Incorrect Data: In the Original Contribution entitled “Moderate-to-Vigorous Physical Activity From Ages 9 to 15 Years” published in the July 16, 2008, issue of JAMA (2008;300:295-305), incorrect data appear. See also related letter in this issue.
On page 295, in the abstract, the second sentence of the Results section should be “Weekday MVPA decreased by 37 minutes per year, while weekend MVPA decreased by 39 minutes per year. By age 15 years, adolescents were only engaging in MVPA for 50 minutes per weekday and 36 minutes per weekend day. Boys were more active than girls, spending 18 and 14 more minutes per day in MVPA on the weekdays and weekends, respectively. The rate of decrease in MVPA was the same for boys and girls. The estimated age at which girls crossed below the recommended 60 minutes of MVPA per day was approximately 13.2 years for weekday activity compared with boys at 14.9 years, and for weekend activity, girls crossed below the recommended 60 minutes of MVPA at 12.7 years compared with boys at 13.6 years.”
On page 296, in Figure 1, under “Age 12 year assessment,” the number of adolescents who had valid accelerometer data and who were included in the primary analyses should be 695 and, under “Age 15 year assessment,” the comparable numbers should be 602.
On page 297, the fourth sentence of the first paragraph of “Monitored Physical Activity” should be “At 9 years, 95.4% of children who agreed to wear monitors had at least 4 valid days of data; the comparable numbers at ages 11, 12, and 15 years were 96.0%, 92.4%, and 86.6% (Figure 1).” The second sentence of the last paragraph in the middle column should be “Four-day reliabilities for minutes of MVPA averaged 0.75, 7-day reliabilities averaged 0.82, and 2-weekend day reliabilities averaged 0.56 across ages 9, 11, 12, and 15 years.”
On page 298, the last sentence of the first paragraph of “Activity Results” should be “By 15 years, adolescents were only engaging in MVPA for 50 minutes per weekday and 37 minutes per weekend day.” The last sentence of the second paragraph of “Activity Results” should be “At 9 and 11 years, almost all children met the guidelines, but by 15 years, only 32% and 18% met guidelines on weekdays and weekends, respectively.”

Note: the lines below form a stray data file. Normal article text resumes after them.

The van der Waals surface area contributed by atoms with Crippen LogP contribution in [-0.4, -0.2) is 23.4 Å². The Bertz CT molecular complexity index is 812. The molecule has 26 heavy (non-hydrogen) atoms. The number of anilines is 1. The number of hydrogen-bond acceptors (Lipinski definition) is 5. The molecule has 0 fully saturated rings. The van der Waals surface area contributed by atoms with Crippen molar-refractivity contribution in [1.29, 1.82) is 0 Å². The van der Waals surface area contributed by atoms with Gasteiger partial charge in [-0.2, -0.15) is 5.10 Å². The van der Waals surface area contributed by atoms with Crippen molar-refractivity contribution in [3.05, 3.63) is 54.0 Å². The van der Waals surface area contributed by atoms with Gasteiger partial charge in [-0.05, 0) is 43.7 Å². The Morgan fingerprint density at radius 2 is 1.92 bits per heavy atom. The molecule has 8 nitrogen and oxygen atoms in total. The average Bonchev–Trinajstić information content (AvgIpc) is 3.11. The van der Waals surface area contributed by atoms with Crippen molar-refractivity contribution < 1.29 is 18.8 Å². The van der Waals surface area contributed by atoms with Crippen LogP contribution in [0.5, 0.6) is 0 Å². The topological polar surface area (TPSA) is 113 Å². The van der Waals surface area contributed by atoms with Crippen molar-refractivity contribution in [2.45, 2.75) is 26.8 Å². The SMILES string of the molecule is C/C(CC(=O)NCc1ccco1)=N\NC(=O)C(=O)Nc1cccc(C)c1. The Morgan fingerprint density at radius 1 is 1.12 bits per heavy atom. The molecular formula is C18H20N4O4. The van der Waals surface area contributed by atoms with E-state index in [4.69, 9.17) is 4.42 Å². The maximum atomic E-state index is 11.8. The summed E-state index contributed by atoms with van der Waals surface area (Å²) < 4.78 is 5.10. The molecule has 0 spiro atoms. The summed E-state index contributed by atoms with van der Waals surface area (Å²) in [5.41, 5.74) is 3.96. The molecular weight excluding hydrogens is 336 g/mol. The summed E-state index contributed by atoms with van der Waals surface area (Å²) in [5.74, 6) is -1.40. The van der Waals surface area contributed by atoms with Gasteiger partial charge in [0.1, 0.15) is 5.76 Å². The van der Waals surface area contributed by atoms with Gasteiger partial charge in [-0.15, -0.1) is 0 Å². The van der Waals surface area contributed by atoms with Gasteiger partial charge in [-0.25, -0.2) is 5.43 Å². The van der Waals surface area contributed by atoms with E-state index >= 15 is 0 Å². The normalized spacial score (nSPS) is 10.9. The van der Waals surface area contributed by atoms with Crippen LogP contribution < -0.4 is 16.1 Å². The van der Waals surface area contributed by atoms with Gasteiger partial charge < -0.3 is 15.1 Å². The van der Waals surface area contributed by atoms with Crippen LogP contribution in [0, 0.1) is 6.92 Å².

On pages 298 and 299, the first 3 paragraphs in “Results of Growth Curve Analyses” should be “Table 4 and Table 5 provide the significant findings for the growth curve models describing weekday and weekend activity. Both weekday and weekend MVPA showed significant linear decreases in MVPA between 9 and 15 years (model 1) of 37 and 39 minutes per year, respectively; however, the significant quadratic effect shows that the rate of decline leveled off as children entered adolescence. There was a high negative correlation (−0.95) between the weekday intercept and the linear slope at 9 years, indicating that children who were more active at 9 years tended to decrease activity more rapidly over time. At 9 years, children spent more time in MVPA on the weekdays than they did on the weekends (mean [SD] difference, 2.39 [21.76]; 95% confidence interval [CI], 1.05-3.73; t(1012) = 3.49; P < .001), but children who were more active during the week also tended to be more active on the weekend (r = 0.60).
Boys spent more time in MVPA at 9 years than girls did (190 vs 171 minutes per weekday, and 185 vs 171 minutes per weekend, respectively), but the linear decrease in MVPA on the weekdays and weekends was the same for both boys and girls (model 2). At age 9 years, boys were more active on weekdays than they were on the weekends (mean [SD] difference, 4.56 [22.56]; 95% CI, 2.59-6.53; t(506) = 4.55; P < .001), although girls were equally active during the week and on weekends (mean [SD] difference, 0.02 [19.56]; 95% CI, −1.69 to 1.73; t(505) = 0.03; P = .98). As shown in Figure 3, girls were below the recommended 60 minutes of MVPA on weekdays at approximately 13.2 years (95% CI, 13.0-13.4) compared with boys at 14.9 years (95% CI, 14.5-15.6); and for weekend activity, girls were below the recommended 60 minutes of MVPA at 12.7 years (95% CI, 12.5-12.9) compared with boys at 13.6 years (95% CI, 13.3-13.9).